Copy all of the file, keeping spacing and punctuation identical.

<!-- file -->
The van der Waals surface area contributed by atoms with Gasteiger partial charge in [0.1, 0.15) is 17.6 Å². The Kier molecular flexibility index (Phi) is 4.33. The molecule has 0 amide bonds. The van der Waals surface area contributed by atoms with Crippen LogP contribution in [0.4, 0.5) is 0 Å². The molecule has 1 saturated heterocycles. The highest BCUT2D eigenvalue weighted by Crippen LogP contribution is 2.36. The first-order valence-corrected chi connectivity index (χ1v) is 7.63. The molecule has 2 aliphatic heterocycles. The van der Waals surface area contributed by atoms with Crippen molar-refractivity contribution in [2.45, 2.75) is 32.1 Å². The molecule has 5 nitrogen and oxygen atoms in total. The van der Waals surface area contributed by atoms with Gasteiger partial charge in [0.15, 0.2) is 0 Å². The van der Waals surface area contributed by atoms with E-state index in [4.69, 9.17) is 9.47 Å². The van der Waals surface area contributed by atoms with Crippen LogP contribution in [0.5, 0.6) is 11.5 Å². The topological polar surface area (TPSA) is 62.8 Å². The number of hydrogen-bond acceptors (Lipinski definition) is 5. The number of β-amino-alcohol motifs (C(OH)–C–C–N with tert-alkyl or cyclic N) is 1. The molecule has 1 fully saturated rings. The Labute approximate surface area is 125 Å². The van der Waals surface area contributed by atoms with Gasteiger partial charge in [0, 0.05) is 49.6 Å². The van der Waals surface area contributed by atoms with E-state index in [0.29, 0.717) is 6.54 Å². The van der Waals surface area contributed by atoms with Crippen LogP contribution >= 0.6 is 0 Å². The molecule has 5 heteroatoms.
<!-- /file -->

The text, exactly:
The van der Waals surface area contributed by atoms with Gasteiger partial charge in [0.1, 0.15) is 17.6 Å². The Kier molecular flexibility index (Phi) is 4.33. The molecule has 0 amide bonds. The van der Waals surface area contributed by atoms with Crippen LogP contribution in [0.4, 0.5) is 0 Å². The molecule has 1 saturated heterocycles. The highest BCUT2D eigenvalue weighted by Crippen LogP contribution is 2.36. The first-order valence-corrected chi connectivity index (χ1v) is 7.63. The molecule has 2 aliphatic heterocycles. The van der Waals surface area contributed by atoms with Crippen molar-refractivity contribution in [2.45, 2.75) is 32.1 Å². The molecule has 5 nitrogen and oxygen atoms in total. The van der Waals surface area contributed by atoms with Gasteiger partial charge in [0.15, 0.2) is 0 Å². The van der Waals surface area contributed by atoms with E-state index in [4.69, 9.17) is 9.47 Å². The van der Waals surface area contributed by atoms with Crippen LogP contribution in [0.5, 0.6) is 11.5 Å². The topological polar surface area (TPSA) is 62.8 Å². The number of hydrogen-bond acceptors (Lipinski definition) is 5. The number of β-amino-alcohol motifs (C(OH)–C–C–N with tert-alkyl or cyclic N) is 1. The molecule has 1 fully saturated rings. The Labute approximate surface area is 125 Å². The van der Waals surface area contributed by atoms with Gasteiger partial charge in [0, 0.05) is 49.6 Å². The van der Waals surface area contributed by atoms with E-state index in [0.29, 0.717) is 6.54 Å². The van der Waals surface area contributed by atoms with Crippen LogP contribution >= 0.6 is 0 Å². The molecule has 5 heteroatoms.